'You are worthy...for by your blood you ransomed for God saints  from every tribe and language and people and nation; you have  made them to be a kingdom and priests serving our God, and  they will reign on earth.'
'Worthy is the Lamb that was slaughtered to receive power and  wealth and wisdom and might and honour and glory and  blessing!' 10


1 See Timothy Dudley-Smith, John Stott: A Global Ministry,  Leicester, IVP, 2001, 114-16. This includes an account of this visit,  but does not comment on the effects on his preaching in Australia.

2 See Jonathan Holt, 'The emergence of expository preaching in Sydney Anglican churches'. St Mark's Review, No. 230, Nov  2014: 72-83; and Peter Adam, 'Reflecting on Fifty Years of Expository Preaching in Australia' at https://au.thegospelcoalition.org/  article/celebrating-fifty-years-of-expository-preaching-in-australia/

3 Michael Orpwood, Chappo: For the Sake of the Gospel, John  Chapman and the Department of Evangelism, Russel Lea,  Eagleswift Press, 1995, 158.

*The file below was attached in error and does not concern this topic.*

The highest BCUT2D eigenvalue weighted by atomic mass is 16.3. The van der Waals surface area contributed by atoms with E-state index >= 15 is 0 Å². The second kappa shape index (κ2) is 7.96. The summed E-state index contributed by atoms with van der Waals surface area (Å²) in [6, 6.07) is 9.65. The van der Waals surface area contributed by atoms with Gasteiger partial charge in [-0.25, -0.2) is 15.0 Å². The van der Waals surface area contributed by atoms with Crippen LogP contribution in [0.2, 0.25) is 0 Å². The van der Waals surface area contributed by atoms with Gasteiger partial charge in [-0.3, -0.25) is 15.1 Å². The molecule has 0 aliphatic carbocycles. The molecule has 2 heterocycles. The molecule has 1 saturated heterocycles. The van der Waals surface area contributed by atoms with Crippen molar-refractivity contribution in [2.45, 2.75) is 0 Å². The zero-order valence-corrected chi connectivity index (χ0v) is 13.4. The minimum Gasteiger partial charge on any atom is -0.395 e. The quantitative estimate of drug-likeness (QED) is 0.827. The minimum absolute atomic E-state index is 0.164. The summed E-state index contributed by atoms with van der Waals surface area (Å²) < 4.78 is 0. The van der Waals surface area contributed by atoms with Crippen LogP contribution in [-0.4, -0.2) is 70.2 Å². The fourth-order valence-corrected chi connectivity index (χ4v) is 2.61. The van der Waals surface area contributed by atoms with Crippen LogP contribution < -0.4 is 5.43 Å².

4 John Stott, The Contemporary Christian, Leicester, IVP, 1992,  207-218. See also John Stott, I Believe in Preaching, London, Hodder  & Stoughton, 1982.

5 John Stott, The Cross of Christ, Leicester, Inter-Varsity Press,  1986, p. 7.

6 This theme was expressed in Stott's life and ministry, see Peter  Adam https://stjudes.org.au/wp-content/uploads/2017/07/John-  Stott-memorial-sermon-Peter-Adam.pdf.

7 In 1986 James Houston published a collection of sermons by  Charles Simeon, for which Stott wrote the Introduction, in which  he expressed his appreciation for Simeon's model of life and ministry,  andespecially his preaching. James Houston, Evangelical  Preaching, Portland, Multnomah Press, 1986. Stott's Introduction  is on pp. xxvii-xli.

8 The Cross of Christ, 351.

9 Dudley-Smth, Stott, 164.

10 Revelation 5:9-12